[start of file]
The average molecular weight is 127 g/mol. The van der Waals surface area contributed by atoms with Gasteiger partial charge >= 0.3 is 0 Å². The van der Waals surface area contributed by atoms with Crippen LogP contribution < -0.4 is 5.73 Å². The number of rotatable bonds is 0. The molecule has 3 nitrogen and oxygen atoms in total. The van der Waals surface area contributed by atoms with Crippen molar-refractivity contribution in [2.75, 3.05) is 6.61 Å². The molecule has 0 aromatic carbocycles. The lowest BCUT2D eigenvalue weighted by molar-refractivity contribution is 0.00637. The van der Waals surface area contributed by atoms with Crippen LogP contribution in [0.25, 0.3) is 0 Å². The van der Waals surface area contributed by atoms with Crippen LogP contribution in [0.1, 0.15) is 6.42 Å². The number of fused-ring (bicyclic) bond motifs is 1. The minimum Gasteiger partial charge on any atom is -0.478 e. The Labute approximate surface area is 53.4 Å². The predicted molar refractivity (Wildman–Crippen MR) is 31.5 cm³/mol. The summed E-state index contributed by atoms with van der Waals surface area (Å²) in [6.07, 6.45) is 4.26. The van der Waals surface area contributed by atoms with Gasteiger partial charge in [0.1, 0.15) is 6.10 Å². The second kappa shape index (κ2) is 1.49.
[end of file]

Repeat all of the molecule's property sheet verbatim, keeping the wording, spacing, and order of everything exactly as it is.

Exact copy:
The average molecular weight is 127 g/mol. The van der Waals surface area contributed by atoms with Gasteiger partial charge >= 0.3 is 0 Å². The van der Waals surface area contributed by atoms with Crippen LogP contribution < -0.4 is 5.73 Å². The number of rotatable bonds is 0. The molecule has 3 nitrogen and oxygen atoms in total. The van der Waals surface area contributed by atoms with Crippen molar-refractivity contribution in [2.75, 3.05) is 6.61 Å². The molecule has 0 aromatic carbocycles. The lowest BCUT2D eigenvalue weighted by molar-refractivity contribution is 0.00637. The van der Waals surface area contributed by atoms with Crippen LogP contribution in [0.25, 0.3) is 0 Å². The van der Waals surface area contributed by atoms with Crippen LogP contribution in [0.1, 0.15) is 6.42 Å². The number of fused-ring (bicyclic) bond motifs is 1. The minimum Gasteiger partial charge on any atom is -0.478 e. The Labute approximate surface area is 53.4 Å². The predicted molar refractivity (Wildman–Crippen MR) is 31.5 cm³/mol. The summed E-state index contributed by atoms with van der Waals surface area (Å²) in [6.07, 6.45) is 4.26. The van der Waals surface area contributed by atoms with Gasteiger partial charge in [0.1, 0.15) is 6.10 Å². The second kappa shape index (κ2) is 1.49.